Stung by the angry reaction to dragging a bloodied passenger off a plane, United Airlines has finally responded aggressively and adroitly. The air carrier went beyond apologies to announce tangible changes in policy and quietly settle with Dr. David Dao who was forcibly removed from his seat when he refused to surrender it to a United employee.
In full-page newspaper ads and emails to United loyal passengers, CEO Oscar Munoz said the incident involving Dr. Dao occurred because "Our corporate policies were placed ahead of our shared values. Our procedures got in the way of our employees doing what they knew is right.”
After an internal study identified what went wrong and asked “How did this happen?” Munoz said “Fixing the problem starts now with changing how we fly, serve and respect our customers. This is a turning point for all of us at United and, as CEO, it is my responsibility to make sure that we learn from this experience and redouble our efforts to put our customers at the center of everything we do.”
Whether Munoz was coached in his response doesn’t matter. He owned the fiasco and took responsibility to fix it. A lot of CEOs lack the courage to do that, preferring to pass the buck or make someone else the scapegoat. Kudos to Munoz for manning up to the crisis United Airlines faced.
Reforms Munoz announced included disallowing police officers to remove passengers for failing to give up their seats, increasing incentives for voluntary rebooking and eliminating red tape for reimbursing passengers whose luggage has been lost. Those commitments and others were posted at https://hub.united.com/united-actions-being-taken-2379920604.html.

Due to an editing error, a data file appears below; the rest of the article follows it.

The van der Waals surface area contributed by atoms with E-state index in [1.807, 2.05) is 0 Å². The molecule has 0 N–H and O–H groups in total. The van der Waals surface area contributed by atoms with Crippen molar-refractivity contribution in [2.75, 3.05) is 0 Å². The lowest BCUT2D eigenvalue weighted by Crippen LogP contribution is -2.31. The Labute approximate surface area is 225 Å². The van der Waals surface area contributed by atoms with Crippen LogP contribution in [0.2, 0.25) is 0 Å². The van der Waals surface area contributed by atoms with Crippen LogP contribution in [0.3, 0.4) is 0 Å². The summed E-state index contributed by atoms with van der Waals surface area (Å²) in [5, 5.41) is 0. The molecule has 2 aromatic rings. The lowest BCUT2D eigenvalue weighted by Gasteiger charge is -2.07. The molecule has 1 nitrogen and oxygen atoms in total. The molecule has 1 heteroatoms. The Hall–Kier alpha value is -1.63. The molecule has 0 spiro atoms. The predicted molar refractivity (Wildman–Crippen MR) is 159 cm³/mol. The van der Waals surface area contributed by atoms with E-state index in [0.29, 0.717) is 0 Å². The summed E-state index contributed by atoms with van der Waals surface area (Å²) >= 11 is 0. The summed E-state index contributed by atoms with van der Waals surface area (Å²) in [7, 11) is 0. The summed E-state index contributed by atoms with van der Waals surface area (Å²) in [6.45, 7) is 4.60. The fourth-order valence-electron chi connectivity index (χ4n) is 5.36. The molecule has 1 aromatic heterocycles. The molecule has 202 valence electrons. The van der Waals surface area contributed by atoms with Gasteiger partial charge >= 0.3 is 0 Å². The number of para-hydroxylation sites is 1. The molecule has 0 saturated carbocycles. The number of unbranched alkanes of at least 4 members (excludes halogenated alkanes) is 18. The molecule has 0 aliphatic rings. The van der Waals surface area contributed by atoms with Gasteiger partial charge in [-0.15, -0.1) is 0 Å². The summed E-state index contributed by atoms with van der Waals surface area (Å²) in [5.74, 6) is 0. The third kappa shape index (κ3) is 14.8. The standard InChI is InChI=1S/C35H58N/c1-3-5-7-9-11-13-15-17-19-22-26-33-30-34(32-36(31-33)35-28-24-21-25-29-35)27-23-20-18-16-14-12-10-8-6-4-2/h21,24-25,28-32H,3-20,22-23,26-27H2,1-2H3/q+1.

Munoz went further:
"While these actions are important, I have found myself reflecting more broadly on the role we play and the responsibilities we have to you and the communities we serve.
"I believe we must go further in redefining what United's corporate citizenship looks like in our society. You can and ought to expect more from us, and we intend to live up to those higher expectations in the way we embody social responsibility and civic leadership everywhere we operate. I hope you will see that pledge express itself in our actions going forward, of which these initial, though important, changes are merely a first step.
"Our goal should be nothing less than to make you truly proud to say, 'I fly United.'"
Munoz admits the proof will be in the pudding. Will the airline and its 87,000 employees have learned the lesson and make flying fun instead of fearful? Only time – and the airline’s marketing department – will tell.
Telling positive passenger stories is perfectly okay if they are genuine and live up to the words and actions of Munoz. His statement, maturity and actions have given United Airlines a chance to exit a dark space and return to the “friendly skies.”
Regrettably, it took days before United and Munoz came to their senses. If he had acted immediately after the incident, people would have remembered his quick action as much or more than the incident itself. Now, people will be watching with a skeptical eye at United’s performance. At least, after Munoz’ announcement, they have something to look at skeptically.